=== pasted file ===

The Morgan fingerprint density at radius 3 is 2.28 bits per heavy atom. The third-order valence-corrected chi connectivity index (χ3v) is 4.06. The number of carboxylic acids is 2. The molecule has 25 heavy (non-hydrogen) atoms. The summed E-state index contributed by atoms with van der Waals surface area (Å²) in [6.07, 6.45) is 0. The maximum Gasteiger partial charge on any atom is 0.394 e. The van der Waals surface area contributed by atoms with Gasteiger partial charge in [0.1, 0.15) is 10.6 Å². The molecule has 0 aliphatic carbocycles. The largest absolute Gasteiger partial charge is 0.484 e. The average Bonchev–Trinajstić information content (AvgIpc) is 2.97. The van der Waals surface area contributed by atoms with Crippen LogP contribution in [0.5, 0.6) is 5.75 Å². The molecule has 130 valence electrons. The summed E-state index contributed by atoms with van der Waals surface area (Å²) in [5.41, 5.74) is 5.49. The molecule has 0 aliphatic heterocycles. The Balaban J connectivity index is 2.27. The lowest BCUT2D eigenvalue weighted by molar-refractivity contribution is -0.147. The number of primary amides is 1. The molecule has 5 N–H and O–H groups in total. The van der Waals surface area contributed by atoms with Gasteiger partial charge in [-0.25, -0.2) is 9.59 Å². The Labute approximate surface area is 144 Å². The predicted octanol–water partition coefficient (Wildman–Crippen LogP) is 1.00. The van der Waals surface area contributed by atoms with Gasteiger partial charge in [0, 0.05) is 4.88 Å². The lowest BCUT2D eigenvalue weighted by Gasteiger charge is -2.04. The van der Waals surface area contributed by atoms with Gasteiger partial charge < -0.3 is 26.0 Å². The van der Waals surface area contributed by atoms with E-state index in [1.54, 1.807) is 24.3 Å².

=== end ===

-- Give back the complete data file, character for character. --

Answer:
The Morgan fingerprint density at radius 3 is 2.28 bits per heavy atom. The third-order valence-corrected chi connectivity index (χ3v) is 4.06. The number of carboxylic acids is 2. The molecule has 25 heavy (non-hydrogen) atoms. The summed E-state index contributed by atoms with van der Waals surface area (Å²) in [6.07, 6.45) is 0. The maximum Gasteiger partial charge on any atom is 0.394 e. The van der Waals surface area contributed by atoms with Gasteiger partial charge in [0.1, 0.15) is 10.6 Å². The molecule has 0 aliphatic carbocycles. The largest absolute Gasteiger partial charge is 0.484 e. The average Bonchev–Trinajstić information content (AvgIpc) is 2.97. The van der Waals surface area contributed by atoms with Crippen LogP contribution in [0.5, 0.6) is 5.75 Å². The molecule has 130 valence electrons. The summed E-state index contributed by atoms with van der Waals surface area (Å²) in [5.41, 5.74) is 5.49. The molecule has 0 aliphatic heterocycles. The Balaban J connectivity index is 2.27. The lowest BCUT2D eigenvalue weighted by molar-refractivity contribution is -0.147. The number of primary amides is 1. The molecule has 5 N–H and O–H groups in total. The van der Waals surface area contributed by atoms with Gasteiger partial charge in [-0.25, -0.2) is 9.59 Å². The Labute approximate surface area is 144 Å². The predicted octanol–water partition coefficient (Wildman–Crippen LogP) is 1.00. The van der Waals surface area contributed by atoms with Gasteiger partial charge in [0, 0.05) is 4.88 Å². The lowest BCUT2D eigenvalue weighted by Gasteiger charge is -2.04. The van der Waals surface area contributed by atoms with Gasteiger partial charge < -0.3 is 26.0 Å². The van der Waals surface area contributed by atoms with E-state index in [1.54, 1.807) is 24.3 Å².